Now that eight 30-foot wall prototypes are being built in San Diego, we’re finding out what the potential extensions to the current border wall between Mexico and the U.S. could look like.
Texas-based NPR reporter John Burnett traveled to California to get a look at them. He says that U.S. officials planned for controversy surrounding the prototypes.
“Customs and Border Protection expected all kinds of protest,” Burnett says. “They even had a ‘free speech zone’ they’d created. They had contigencies for security if trouble broke out. And nobody has protested these things, but there’s all this security. You can’t see [the prototypes] – you have to get shuttled in on a Border Patrol van. They take you to a special bullpen, you put on your hard hat, and then you see from a distance these crews busily erecting these massive walls.”
He says the height of the prototypes left a strong impression. “I interviewed an Israeli human rights lawyer and I said, ‘How tall is the wall between the West Bank and Israel?’ He said, ‘25 feet,’” Burnett says. “These are 30-foot walls. That’s as tall as a three-story building.”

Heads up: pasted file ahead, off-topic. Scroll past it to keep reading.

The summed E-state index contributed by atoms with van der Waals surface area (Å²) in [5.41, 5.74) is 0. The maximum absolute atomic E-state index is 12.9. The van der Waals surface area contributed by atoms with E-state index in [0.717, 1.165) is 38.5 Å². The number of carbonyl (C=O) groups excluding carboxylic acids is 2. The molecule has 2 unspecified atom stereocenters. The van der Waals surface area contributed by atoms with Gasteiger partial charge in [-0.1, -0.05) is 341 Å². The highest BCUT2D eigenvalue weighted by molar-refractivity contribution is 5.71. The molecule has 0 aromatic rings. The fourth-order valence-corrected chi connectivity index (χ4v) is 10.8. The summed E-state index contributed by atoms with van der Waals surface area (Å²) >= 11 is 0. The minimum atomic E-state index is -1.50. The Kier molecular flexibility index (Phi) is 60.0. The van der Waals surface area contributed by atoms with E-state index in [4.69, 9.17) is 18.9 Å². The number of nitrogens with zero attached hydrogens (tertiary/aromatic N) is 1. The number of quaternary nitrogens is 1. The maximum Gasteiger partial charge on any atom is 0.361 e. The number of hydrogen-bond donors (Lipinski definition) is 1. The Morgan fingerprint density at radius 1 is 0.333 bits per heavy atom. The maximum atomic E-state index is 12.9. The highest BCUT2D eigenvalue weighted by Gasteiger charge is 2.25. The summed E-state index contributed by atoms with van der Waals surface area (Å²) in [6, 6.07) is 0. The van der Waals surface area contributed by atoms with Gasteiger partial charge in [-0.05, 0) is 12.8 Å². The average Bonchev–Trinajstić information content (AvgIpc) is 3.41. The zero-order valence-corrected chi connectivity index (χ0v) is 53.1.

The president is pushing for the extensions to be built, but Burnett says it’s unclear what the impact of these prototypes will be.
“What really struck me about this – when I talked to Roy Villareal, the acting chief there in the San Diego sector, he wouldn’t commit that they’re ever going to use these things,” Burnett says. “He said, ‘Well, we’re going to draw on them for some designs for the future, but what you saw this morning may not actually be what it finally looks like.’ I just kind of wonder if these really aren’t for show, so the president can tweet them and show his followers.”
He says it’s also unclear whether Congress will approve President Trump’s plan to build the extensions. “They’re very, very expensive,” Burnett says. “He’s asked for $1.6 billion for wall construction and it hasn’t been approved by Congress yet. And you’ve got all these new needs from the hurricanes.”
Burnett says the timeline for construction is another uncertainty. “I just don’t know what’s going to happen,” he says. “But I can tell you that there are eight prototypes down there in the San Diego border that are quite something.”
Written by Jen Rice.